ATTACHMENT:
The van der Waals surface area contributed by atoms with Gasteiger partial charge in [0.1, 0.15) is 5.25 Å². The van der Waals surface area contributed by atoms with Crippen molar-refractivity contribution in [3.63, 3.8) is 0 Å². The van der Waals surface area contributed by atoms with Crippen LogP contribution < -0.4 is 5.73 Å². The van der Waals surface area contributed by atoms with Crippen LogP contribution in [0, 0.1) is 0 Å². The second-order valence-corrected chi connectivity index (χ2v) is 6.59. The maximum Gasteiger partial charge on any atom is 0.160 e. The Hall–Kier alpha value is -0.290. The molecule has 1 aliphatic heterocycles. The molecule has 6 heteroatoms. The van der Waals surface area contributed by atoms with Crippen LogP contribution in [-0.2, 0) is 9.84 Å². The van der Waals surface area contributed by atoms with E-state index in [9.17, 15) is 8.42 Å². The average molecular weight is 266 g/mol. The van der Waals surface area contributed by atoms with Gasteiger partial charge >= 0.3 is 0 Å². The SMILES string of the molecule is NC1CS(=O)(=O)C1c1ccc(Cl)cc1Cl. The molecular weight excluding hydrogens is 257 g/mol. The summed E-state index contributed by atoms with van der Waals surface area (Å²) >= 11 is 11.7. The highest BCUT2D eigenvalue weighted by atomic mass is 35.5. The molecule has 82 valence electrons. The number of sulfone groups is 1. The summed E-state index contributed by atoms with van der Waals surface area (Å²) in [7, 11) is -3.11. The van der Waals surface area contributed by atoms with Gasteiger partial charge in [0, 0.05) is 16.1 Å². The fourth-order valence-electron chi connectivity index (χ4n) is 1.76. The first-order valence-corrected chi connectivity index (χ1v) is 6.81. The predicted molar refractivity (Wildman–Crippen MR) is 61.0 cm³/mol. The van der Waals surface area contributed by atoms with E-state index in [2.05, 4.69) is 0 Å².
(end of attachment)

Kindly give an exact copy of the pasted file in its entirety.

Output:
The van der Waals surface area contributed by atoms with Gasteiger partial charge in [0.1, 0.15) is 5.25 Å². The van der Waals surface area contributed by atoms with Crippen molar-refractivity contribution in [3.63, 3.8) is 0 Å². The van der Waals surface area contributed by atoms with Crippen LogP contribution < -0.4 is 5.73 Å². The van der Waals surface area contributed by atoms with Crippen LogP contribution in [0, 0.1) is 0 Å². The second-order valence-corrected chi connectivity index (χ2v) is 6.59. The maximum Gasteiger partial charge on any atom is 0.160 e. The Hall–Kier alpha value is -0.290. The molecule has 1 aliphatic heterocycles. The molecule has 6 heteroatoms. The van der Waals surface area contributed by atoms with Crippen LogP contribution in [-0.2, 0) is 9.84 Å². The van der Waals surface area contributed by atoms with E-state index in [9.17, 15) is 8.42 Å². The average molecular weight is 266 g/mol. The van der Waals surface area contributed by atoms with Gasteiger partial charge >= 0.3 is 0 Å². The SMILES string of the molecule is NC1CS(=O)(=O)C1c1ccc(Cl)cc1Cl. The molecular weight excluding hydrogens is 257 g/mol. The summed E-state index contributed by atoms with van der Waals surface area (Å²) >= 11 is 11.7. The highest BCUT2D eigenvalue weighted by atomic mass is 35.5. The molecule has 82 valence electrons. The number of sulfone groups is 1. The summed E-state index contributed by atoms with van der Waals surface area (Å²) in [7, 11) is -3.11. The van der Waals surface area contributed by atoms with Gasteiger partial charge in [0, 0.05) is 16.1 Å². The fourth-order valence-electron chi connectivity index (χ4n) is 1.76. The first-order valence-corrected chi connectivity index (χ1v) is 6.81. The predicted molar refractivity (Wildman–Crippen MR) is 61.0 cm³/mol. The van der Waals surface area contributed by atoms with E-state index in [2.05, 4.69) is 0 Å².